“But that is very far from being art, isn’t it?” I said.
“Of course!” said Father Payne, “but the use of art, as I understand it, is just that—that all you present shall have life, and that you should learn not to present what has not got life. Why I objected to your last essay was because you were not alive in it: you were just echoing and repeating things: you seemed to me to be talking in your sleep. Why I object to this essay is that you are too wide awake—you are just talking shop.”
“I confess I rather despair,” I said.
“What rubbish!” said Father Payne; “all I want you to do is to live in your ideas—make them your own, don’t just slop them down without having understood or felt them. I’ll tell you what you shall do next. You shall just put aside all this dreary collection of formulae and scalpel-work, and you shall write me an essay on the whole subject, saying the best that you feel about it all, not the worst that a stiff intelligence can extract from it. Don’t be pettish about it! I assure you I respect your talent very much. I didn’t think it was in you to produce anything so loathsomely judicious.”
OF THE SENSE OF BEAUTY
There had been some vague ethical discussion during dinner in which Father Payne had not intervened; but he suddenly joined in briskly, though I don’t remember who or what struck the spark out. “You are running logic too hard,” he said; “the difficulty with all morality is not to know where it is to begin, but where it is to stop.”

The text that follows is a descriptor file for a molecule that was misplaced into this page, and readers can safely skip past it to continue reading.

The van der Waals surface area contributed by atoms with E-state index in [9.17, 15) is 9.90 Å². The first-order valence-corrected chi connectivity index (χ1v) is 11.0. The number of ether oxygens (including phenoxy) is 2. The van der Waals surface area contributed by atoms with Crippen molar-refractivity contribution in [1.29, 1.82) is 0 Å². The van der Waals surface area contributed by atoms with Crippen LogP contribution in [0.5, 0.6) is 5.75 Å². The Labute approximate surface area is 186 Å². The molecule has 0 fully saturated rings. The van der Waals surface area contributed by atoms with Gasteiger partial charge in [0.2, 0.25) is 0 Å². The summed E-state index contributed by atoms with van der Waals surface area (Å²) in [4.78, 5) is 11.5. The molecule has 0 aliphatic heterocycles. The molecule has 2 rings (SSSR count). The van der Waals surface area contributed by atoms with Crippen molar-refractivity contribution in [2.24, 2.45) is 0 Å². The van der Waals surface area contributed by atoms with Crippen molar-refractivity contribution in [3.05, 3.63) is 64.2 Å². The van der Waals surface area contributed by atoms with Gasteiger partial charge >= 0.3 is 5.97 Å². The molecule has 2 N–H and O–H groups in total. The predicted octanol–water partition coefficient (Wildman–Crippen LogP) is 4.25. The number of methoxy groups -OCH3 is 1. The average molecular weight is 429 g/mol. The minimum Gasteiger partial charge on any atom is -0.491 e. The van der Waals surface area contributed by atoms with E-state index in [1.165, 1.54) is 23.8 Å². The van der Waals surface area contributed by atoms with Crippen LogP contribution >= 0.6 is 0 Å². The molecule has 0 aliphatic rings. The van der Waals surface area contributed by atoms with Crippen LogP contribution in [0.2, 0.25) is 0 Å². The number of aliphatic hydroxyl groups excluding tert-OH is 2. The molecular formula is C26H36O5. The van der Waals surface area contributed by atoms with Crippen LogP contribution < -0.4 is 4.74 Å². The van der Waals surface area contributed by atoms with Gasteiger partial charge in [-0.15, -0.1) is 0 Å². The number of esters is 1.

“I didn’t know it had to stop,” said Vincent; “I thought it had to go on.”
“Yes, but not as morality,” said Father Payne; “as instinct and feeling—only very elementary people indeed obey rules, because they are rules. The righteous man obeys them because on the whole he agrees with them.”
“But in one sense it isn’t possible to be too good?” said Vincent.
“No,” said Father Payne, “not if you are sure what good is—but it is quite easy to be too righteous, to have too many rules and scruples—not to live your own life at all, but an anxious, timid, broken-winged sort of life, like some of the fearful saints in the Pilgrim’s Progress, who got no fun out of the business at all. Don’t you remember what Mr. Feeblemind says? I can’t quote—it’s a glorious passage.”
Barthrop slipped out and fetched a Pilgrim’s Progress, which he put over Father Payne’s shoulder. “Thank you, old man,” said Father Payne, “that’s very kind of you—that is morality translated into feeling!”
He turned over the pages, and read the bit in his resonant voice:
“’I am, as I said, a man of a weak and feeble mind, and shall be offended and made weak at that which others can bear. I shall like no Laughing: I shall like no gay Attire: I shall like no unprofitable Questions. Nay, I am so weak a man, as to be offended with that which others have a liberty to do. I do not know all the truth: I am a very ignorant Christian man; sometimes, if I hear some rejoice in the Lord, it troubles me, because I cannot do so too.’”